Now that the Reagan administration has embarked on a global war against "terrorism," it becomes increasingly important to know what it is we are at war against. But instead of getting more precise, definitions are getting sloppier.
My own imprecision was brought forcefully to my attention by readers of a recent line in this space, in which I said that Shiite "terrorists" were killing Israeli occupiers of southern Lebanon. By phone and by letters, I was forcefully reminded that, unlike the PLO shelling of Israeli villages in the Galilee four years ago, the Shiites' attacks are directed against the soldiers of an illegal occupying force.
"The military activities among residents of south Lebanon against Israeli military forces correspond to classic tactics of guerrilla warfare against an occupation force in one's own country," said one reader.
Another reader asked: "If the Shiites were killing Soviets in Afghanistan, you would call them 'freedom fighters' -- so why the double standard where Israelis are involved?"
This was more than enough to encourage a search of definitions and case histories. Webster's starts out making it simple: "Terrorizing" means "to terrify": a highballing truck driver on Interstate 96 meets that test. But Webster went further: The "act of terrorizing" means "use of force or threats to demoralize, intimidate and subjugate . . . (especially) such use as a political weapon or policy." The battleship New Jersey standing off the Lebanese coast, even before it began shelling the Chuf mountains, meets that test. So does the CIA's mining of Nicaraguan ports or its blowing up of Nicaraguan refineries.
How about U.S. support of counterrevolutionary forces that are engaged, according to a flood of reliable reports, in atrocities of one sort or another involving civilians in the Nicaraguan countryside? The Reagan administration says the rebels are doing the same sort of things in El Salvador. Yet we call it "terrorism" in El Salvador while the Nicaraguan contras are called "freedom fighters." And the reader is right, up to a point, in his Lebanon/Afghanistan analogy. The techniques of resistance are the same: If "terrorism" fits one, it fits the other.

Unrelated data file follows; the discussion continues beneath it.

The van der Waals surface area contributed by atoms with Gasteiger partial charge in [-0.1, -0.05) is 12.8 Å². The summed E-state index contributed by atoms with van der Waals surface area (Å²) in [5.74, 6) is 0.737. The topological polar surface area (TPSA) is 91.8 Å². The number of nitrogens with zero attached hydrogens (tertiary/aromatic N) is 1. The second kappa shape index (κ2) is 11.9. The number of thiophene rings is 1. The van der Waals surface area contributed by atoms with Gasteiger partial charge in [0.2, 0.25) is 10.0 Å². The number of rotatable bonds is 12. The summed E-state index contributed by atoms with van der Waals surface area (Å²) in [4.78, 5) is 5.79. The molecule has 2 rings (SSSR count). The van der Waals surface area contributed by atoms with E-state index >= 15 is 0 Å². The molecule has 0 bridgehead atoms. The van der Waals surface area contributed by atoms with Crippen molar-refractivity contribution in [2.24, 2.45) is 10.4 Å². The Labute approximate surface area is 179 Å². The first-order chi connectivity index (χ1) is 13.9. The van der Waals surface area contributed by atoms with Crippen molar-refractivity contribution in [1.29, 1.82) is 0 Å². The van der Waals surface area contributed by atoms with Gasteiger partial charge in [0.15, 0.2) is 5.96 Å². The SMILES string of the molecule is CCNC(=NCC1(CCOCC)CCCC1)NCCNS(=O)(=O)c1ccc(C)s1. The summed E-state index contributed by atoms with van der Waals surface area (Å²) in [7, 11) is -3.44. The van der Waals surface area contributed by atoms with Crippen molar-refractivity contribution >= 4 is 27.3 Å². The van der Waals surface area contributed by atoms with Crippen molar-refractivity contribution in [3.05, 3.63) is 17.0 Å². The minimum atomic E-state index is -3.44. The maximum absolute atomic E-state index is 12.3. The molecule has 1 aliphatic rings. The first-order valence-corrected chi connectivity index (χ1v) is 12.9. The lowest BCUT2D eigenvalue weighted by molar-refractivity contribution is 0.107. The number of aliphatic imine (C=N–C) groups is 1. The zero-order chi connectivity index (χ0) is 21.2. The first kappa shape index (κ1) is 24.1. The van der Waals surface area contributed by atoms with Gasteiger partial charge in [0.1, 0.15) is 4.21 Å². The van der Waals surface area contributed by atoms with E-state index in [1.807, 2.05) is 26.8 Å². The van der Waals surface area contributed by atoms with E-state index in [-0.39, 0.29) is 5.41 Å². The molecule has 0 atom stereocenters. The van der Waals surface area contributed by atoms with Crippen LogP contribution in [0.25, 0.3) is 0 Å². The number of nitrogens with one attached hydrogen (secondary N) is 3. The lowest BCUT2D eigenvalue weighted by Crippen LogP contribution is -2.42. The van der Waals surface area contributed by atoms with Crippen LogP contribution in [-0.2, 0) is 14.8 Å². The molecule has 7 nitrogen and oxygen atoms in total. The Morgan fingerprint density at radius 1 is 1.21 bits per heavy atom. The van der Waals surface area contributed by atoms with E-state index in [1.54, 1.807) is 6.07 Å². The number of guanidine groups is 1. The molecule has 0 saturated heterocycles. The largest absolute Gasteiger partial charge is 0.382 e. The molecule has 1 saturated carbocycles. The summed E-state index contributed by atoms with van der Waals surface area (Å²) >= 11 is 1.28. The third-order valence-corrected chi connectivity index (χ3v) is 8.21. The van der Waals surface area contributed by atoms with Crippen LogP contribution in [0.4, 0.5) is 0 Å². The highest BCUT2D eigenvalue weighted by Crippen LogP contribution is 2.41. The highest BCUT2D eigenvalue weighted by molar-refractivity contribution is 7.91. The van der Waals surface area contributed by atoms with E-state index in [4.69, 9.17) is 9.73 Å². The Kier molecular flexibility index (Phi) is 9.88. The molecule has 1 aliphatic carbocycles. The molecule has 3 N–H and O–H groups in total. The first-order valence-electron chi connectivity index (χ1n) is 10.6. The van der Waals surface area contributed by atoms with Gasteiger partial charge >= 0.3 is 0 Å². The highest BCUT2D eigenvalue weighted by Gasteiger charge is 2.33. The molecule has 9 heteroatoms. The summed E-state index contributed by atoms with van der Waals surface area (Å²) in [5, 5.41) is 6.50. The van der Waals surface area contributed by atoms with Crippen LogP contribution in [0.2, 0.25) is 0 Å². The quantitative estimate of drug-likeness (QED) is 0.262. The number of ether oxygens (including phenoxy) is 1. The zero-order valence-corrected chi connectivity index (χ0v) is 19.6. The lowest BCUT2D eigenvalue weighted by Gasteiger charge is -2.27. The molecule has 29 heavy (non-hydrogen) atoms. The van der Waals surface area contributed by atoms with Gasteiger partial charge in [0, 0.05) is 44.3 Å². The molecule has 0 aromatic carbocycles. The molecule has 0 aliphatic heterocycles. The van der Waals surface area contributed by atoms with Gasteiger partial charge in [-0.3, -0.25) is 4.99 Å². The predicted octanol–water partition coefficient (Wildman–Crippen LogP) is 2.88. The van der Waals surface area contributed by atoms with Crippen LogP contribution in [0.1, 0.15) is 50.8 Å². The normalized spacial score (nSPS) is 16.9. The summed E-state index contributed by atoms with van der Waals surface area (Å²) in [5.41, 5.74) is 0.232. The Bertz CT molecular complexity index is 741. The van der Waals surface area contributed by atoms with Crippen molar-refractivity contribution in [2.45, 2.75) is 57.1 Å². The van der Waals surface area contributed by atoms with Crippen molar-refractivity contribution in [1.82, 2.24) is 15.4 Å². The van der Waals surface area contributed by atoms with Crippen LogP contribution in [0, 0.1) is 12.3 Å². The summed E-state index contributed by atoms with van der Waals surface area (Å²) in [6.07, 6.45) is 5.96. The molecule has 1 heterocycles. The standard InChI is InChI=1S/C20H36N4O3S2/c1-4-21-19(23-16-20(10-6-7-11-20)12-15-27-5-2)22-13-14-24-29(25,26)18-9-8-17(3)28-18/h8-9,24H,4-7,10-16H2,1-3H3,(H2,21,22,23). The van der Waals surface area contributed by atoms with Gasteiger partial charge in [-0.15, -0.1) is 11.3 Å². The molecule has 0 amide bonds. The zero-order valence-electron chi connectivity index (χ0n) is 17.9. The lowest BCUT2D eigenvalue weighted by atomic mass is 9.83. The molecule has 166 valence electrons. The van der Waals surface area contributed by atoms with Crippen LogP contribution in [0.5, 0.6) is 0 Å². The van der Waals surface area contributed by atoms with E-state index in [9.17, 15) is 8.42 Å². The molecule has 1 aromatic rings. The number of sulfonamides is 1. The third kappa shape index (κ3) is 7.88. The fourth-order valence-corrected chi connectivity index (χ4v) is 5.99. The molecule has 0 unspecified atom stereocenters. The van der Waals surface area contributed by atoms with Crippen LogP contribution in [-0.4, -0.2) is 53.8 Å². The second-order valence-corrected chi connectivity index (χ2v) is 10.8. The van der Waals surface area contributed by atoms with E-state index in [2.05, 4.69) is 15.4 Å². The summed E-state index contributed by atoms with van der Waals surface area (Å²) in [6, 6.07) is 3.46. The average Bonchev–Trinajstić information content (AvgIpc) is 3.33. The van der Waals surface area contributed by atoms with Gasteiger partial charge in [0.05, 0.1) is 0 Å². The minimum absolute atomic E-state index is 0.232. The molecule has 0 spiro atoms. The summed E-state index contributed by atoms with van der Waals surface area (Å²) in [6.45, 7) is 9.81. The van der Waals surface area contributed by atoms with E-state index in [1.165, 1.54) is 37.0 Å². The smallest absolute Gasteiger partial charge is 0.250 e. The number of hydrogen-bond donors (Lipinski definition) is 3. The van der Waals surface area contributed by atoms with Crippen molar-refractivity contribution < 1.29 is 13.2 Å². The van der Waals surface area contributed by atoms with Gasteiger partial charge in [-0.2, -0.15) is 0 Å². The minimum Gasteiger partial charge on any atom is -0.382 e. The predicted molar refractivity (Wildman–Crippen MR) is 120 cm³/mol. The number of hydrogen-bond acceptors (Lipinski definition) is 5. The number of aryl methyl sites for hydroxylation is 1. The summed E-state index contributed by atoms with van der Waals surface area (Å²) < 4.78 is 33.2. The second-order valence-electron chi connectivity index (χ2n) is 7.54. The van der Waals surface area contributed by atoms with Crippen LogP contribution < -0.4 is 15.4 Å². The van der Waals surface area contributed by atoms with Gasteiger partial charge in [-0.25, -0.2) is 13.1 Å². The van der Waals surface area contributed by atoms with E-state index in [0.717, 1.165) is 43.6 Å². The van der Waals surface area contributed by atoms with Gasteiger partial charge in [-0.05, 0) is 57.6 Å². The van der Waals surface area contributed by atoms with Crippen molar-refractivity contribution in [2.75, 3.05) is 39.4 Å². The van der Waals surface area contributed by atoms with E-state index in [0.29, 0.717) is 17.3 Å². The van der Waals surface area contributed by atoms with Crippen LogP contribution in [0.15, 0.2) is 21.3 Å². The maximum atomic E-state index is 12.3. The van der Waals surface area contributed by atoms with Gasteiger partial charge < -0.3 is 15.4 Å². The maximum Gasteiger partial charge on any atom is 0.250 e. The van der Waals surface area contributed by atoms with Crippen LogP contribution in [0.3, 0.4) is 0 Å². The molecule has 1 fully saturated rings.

I am aware of the distinction between techniques and purposes and of the obvious differences in political objectives and/or ideological causes in all these cases -- as they are seen from the Reagan administration's upper reaches. From the standpoint of U.S. interests as defined by U.S. policy, there are good guys and bad, communists and anticommunists, noble and ignoble aims. Realpolitik, by these tests, requires a certain moral myopia.
But when a responsible Israeli official in Washington lumps PLO attacks aimed exclusively at innocents with the Arab oil embargo as "terrorism," and Jerusalem authorities talk about the recent reprisal raids against suspected Shiite hideouts in Lebanese villages as an "offensive defense" military operation, words begin to lose all meaning and myopia begins to get in the way.
Robert Kupperman, a Georgetown University authority on terrorism, concedes there is no all-purpose definition beyond "the use or threatened use of violence in the name of a political or ideological cause." That is to say, terrorism can be an extreme and repugnant expression of a legitimate grievance for which the aggrieved, rightly or wrongly, see no alternative recourse.
That is not an argument for respecting the Palestine Liberation Organization as a disciplined, responsible negotiating partner in Mideast peace talks. But not wishing to confront the underlying Palestinian grievance, the Israelis conveniently label the PLO a "terrorist organization."
Thus does this trigger word "terrorist" muddle clear-headed acceptance of the PLO as something to reckon with -- "an important actor with a degree of political reality," in Kupperman's words. Thus, as well, do imprecision and double standards confound diplomacy as the safe way out of the Arab-Israeli impasse.